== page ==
Various people have questioned its environmental credentials, not least pointing out that it has similar lifecycle emissions of CO2 to unabated coal. That hasn’t stopped haters like renowned dandelion Christopher Booker from claiming that this is the end of all wind farms, as it’ll make gas cheap enough to rely on into the next century.
Right now, OfGem is predicting that a gas-focused policy for building new generation plant would raise consumer prices by 52% by 2016, as a consequence of this new dash for gas pushing up demand. Comparatively, an energy mix that includes wind raises prices by only 23%, as the use of wind to displace a third of gas generation lowers demand and hence lowers fuel costs. The argument of the gas-lovers has been that shale gas is a ‘disruptive’ technology that will mitigate this price increase.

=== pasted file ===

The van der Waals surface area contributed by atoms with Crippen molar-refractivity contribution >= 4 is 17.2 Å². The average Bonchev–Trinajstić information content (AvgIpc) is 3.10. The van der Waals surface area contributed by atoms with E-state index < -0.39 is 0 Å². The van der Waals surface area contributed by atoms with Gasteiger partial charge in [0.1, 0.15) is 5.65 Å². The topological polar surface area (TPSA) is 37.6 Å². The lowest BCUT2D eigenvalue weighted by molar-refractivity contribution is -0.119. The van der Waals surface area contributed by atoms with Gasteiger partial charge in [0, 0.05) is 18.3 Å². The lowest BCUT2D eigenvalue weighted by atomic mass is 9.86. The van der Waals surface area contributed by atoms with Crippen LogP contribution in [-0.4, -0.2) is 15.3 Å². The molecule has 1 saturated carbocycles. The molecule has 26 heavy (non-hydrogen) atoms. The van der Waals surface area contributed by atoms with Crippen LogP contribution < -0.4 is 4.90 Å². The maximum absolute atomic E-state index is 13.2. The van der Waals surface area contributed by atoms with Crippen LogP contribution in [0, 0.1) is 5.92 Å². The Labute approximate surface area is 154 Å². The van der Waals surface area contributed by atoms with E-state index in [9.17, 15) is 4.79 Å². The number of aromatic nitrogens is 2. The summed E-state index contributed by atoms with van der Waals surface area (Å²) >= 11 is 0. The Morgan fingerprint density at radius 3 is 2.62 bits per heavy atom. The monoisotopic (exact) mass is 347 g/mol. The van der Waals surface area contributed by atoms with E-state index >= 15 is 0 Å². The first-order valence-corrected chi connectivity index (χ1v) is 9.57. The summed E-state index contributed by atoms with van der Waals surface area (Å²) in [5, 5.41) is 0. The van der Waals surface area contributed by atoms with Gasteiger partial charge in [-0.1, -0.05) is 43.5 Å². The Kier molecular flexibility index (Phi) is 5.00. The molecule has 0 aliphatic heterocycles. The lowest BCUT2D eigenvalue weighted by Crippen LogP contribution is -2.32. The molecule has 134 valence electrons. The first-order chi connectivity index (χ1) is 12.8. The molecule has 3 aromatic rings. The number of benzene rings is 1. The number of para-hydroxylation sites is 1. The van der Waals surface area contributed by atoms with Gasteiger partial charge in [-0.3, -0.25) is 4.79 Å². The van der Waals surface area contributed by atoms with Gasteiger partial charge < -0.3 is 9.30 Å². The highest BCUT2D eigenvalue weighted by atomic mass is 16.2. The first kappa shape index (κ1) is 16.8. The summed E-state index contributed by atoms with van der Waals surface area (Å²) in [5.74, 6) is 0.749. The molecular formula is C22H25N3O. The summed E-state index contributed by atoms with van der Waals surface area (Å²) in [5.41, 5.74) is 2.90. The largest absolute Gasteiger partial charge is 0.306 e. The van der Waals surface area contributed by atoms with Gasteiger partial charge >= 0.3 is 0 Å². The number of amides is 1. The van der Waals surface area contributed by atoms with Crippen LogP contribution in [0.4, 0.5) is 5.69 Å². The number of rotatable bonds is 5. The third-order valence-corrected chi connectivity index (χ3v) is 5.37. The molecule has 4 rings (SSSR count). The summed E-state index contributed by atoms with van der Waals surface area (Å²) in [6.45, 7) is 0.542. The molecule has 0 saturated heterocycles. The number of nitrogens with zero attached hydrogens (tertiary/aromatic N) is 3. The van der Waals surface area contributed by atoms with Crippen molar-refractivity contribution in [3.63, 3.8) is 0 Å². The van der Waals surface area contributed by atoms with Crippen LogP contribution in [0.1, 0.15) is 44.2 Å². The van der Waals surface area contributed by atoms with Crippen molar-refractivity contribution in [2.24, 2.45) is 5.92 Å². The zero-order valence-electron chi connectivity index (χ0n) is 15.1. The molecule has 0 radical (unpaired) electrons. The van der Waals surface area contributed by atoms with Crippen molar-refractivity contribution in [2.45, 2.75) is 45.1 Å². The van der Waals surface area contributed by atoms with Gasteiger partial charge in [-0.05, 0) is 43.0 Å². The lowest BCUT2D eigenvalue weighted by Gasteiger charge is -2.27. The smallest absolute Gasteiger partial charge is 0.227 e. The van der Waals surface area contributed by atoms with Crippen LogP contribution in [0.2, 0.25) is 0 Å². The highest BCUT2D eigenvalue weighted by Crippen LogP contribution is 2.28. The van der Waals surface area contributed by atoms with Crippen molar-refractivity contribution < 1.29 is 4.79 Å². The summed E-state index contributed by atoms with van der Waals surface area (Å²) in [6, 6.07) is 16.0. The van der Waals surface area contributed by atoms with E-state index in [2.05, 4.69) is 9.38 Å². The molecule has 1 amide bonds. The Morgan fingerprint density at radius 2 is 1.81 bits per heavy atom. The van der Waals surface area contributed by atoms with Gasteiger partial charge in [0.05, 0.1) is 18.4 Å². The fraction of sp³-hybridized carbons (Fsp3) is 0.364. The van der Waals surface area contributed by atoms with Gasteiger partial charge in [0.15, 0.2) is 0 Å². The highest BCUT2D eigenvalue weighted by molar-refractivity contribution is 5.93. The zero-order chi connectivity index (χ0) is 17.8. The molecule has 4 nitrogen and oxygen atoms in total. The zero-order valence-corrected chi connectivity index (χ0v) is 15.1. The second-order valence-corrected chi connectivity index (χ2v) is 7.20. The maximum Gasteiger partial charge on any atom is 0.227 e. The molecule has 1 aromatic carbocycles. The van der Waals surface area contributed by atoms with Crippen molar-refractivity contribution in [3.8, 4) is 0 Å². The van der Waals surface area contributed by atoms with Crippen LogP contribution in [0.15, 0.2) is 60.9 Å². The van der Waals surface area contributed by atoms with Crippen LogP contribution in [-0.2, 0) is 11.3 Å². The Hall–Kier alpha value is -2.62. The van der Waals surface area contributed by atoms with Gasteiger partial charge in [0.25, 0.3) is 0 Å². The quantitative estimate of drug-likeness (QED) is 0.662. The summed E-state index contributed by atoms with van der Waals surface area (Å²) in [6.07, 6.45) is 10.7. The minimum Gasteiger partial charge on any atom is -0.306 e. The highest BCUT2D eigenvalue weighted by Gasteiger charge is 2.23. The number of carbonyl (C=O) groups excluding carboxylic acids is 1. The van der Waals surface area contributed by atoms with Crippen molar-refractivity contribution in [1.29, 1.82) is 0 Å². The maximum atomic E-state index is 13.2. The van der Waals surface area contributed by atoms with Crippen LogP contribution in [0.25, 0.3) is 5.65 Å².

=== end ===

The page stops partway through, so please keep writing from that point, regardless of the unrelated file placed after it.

This is the sort of magic bullet beloved by the anti-wind lobby, who are grasping for any excuse to not build renewables. Doubtless there was a round of cheering in the hollowed-out dead volcano that houses the headquarters of Nimbyism when the committee for Energy & Climate Change decided to give the go-ahead to shale gas exploration in the UK. At last, they must’ve thought, here’s a technology that will give us energy security without having to build the blasted wind turbines!
There’s a small problem with this, and it lies in the report of the Committee, which estimates the UK’s shale gas reserves as totalling nearly a year-and-a-half’s worth of current UK gas demand.
Check that out.
A year and a half of slightly cheaper gas.
‘Disruptive technology’ my arse.